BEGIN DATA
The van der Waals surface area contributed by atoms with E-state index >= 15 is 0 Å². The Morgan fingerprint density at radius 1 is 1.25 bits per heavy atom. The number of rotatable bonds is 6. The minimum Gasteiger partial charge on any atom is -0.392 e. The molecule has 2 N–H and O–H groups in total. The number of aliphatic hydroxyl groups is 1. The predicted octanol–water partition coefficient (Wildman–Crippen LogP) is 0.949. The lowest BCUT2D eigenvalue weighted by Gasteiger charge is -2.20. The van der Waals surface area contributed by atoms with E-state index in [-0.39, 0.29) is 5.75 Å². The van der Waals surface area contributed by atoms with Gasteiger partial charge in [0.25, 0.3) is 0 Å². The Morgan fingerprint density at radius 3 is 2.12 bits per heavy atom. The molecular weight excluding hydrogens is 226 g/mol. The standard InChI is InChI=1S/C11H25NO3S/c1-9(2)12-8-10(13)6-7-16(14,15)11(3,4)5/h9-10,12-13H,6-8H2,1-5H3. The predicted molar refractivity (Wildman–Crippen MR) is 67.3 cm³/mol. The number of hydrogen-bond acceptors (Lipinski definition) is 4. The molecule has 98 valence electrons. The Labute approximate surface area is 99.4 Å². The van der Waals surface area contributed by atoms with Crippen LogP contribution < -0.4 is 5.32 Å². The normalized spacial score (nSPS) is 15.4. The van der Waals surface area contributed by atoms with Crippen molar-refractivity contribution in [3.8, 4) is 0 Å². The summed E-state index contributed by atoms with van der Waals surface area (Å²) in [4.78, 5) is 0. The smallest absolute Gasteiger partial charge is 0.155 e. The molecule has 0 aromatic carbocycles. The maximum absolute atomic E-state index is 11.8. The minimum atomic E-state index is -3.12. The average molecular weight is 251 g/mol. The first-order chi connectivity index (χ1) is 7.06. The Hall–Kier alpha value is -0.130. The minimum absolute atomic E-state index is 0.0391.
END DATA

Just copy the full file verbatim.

The van der Waals surface area contributed by atoms with E-state index >= 15 is 0 Å². The Morgan fingerprint density at radius 1 is 1.25 bits per heavy atom. The number of rotatable bonds is 6. The minimum Gasteiger partial charge on any atom is -0.392 e. The molecule has 2 N–H and O–H groups in total. The number of aliphatic hydroxyl groups is 1. The predicted octanol–water partition coefficient (Wildman–Crippen LogP) is 0.949. The lowest BCUT2D eigenvalue weighted by Gasteiger charge is -2.20. The van der Waals surface area contributed by atoms with E-state index in [-0.39, 0.29) is 5.75 Å². The van der Waals surface area contributed by atoms with Gasteiger partial charge in [0.25, 0.3) is 0 Å². The Morgan fingerprint density at radius 3 is 2.12 bits per heavy atom. The molecular weight excluding hydrogens is 226 g/mol. The standard InChI is InChI=1S/C11H25NO3S/c1-9(2)12-8-10(13)6-7-16(14,15)11(3,4)5/h9-10,12-13H,6-8H2,1-5H3. The predicted molar refractivity (Wildman–Crippen MR) is 67.3 cm³/mol. The number of hydrogen-bond acceptors (Lipinski definition) is 4. The molecule has 98 valence electrons. The Labute approximate surface area is 99.4 Å². The van der Waals surface area contributed by atoms with Crippen LogP contribution < -0.4 is 5.32 Å². The normalized spacial score (nSPS) is 15.4. The van der Waals surface area contributed by atoms with Crippen molar-refractivity contribution in [3.8, 4) is 0 Å². The summed E-state index contributed by atoms with van der Waals surface area (Å²) in [4.78, 5) is 0. The smallest absolute Gasteiger partial charge is 0.155 e. The molecule has 0 aromatic carbocycles. The maximum absolute atomic E-state index is 11.8. The minimum atomic E-state index is -3.12. The average molecular weight is 251 g/mol. The first-order chi connectivity index (χ1) is 7.06. The Hall–Kier alpha value is -0.130. The minimum absolute atomic E-state index is 0.0391.